A 17-year-old man with a high fever, confusion and neck stiffness was diagnosed to have tuberculous meningitis, and was immediately placed on prednisolone (40 mg/day) as well as standard antituberculosis drugs (isoniazid, rifampicin and pyrazinamide). The clinical symptoms improved rapidly and the number of cerebrospinal fluid (CSF) cells decreased from 1837/mm3 on admission to 76/mm3 on the 7th day. Thereafter the dosage of prednisolone was gradually reduced. As a result, however increased nuchal rigidity, papilloedema and an increase in the number of CSF cells of 934/mm3 were all observed on the 35th day. Prednisolone thus again administered at the original dosage and the patient quickly showed a clinical improvement. CSF cells decreased to 271/mm3 on the 70th day. When prednisolone was again tapered down, increased nuchal rigidity, abducent nerve palsy and papilloedema appeared again with a marked increase in the number of CSF cells of 1309/mm3 on the 91th day. Therefore, we continued to treat the patient with prednisolone, in addition to the standard antituberculosis treatment, at a dose of 80 mg/day and tapered off very slowly over six months. This treatment resulted in a marked recovery with no recurrence. In this case, prednisolone was indispensable for treating tuberculous meningitis in combination with appropriate antituberculosis drugs, though the role of corticosteroids has remained controversial over the years. This case might be an example of paradoxical progression in tuberculous meningitis.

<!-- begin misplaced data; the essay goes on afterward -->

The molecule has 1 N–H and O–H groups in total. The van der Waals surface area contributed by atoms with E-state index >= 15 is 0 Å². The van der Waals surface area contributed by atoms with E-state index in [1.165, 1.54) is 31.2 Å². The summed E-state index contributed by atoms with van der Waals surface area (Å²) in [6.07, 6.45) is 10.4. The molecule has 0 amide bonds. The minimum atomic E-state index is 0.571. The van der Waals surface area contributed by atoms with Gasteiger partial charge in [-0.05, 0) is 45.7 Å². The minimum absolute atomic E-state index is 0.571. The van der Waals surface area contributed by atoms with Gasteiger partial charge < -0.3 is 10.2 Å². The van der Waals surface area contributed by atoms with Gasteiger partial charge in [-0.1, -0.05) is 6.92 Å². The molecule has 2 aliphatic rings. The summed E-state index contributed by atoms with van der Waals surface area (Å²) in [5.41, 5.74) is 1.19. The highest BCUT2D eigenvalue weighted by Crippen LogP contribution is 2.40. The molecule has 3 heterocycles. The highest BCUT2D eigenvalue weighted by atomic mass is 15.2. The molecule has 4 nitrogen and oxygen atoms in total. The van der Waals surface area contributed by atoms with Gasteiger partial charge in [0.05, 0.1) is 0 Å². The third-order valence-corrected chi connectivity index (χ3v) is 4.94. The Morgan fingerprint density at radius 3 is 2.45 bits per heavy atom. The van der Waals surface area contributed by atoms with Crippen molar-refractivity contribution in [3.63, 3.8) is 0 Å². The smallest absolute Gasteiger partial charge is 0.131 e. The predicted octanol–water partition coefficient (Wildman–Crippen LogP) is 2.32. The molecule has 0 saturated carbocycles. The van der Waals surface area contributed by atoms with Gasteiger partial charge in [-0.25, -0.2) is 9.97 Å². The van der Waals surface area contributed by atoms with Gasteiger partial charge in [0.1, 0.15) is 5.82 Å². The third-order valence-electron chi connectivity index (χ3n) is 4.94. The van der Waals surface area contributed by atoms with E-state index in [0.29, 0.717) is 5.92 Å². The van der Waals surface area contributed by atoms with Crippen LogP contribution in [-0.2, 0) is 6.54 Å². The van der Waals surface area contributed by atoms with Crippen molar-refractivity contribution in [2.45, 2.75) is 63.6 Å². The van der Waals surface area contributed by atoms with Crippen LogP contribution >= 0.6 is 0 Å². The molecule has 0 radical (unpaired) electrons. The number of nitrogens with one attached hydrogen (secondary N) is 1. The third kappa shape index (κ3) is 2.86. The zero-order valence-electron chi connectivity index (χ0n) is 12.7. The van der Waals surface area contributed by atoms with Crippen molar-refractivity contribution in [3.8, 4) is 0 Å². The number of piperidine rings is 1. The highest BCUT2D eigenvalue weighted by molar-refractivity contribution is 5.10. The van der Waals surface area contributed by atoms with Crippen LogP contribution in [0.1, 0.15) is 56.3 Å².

|Number of pages||5|
|Publication status||Published - 2000|
All Science Journal Classification (ASJC) codes
- Clinical Neurology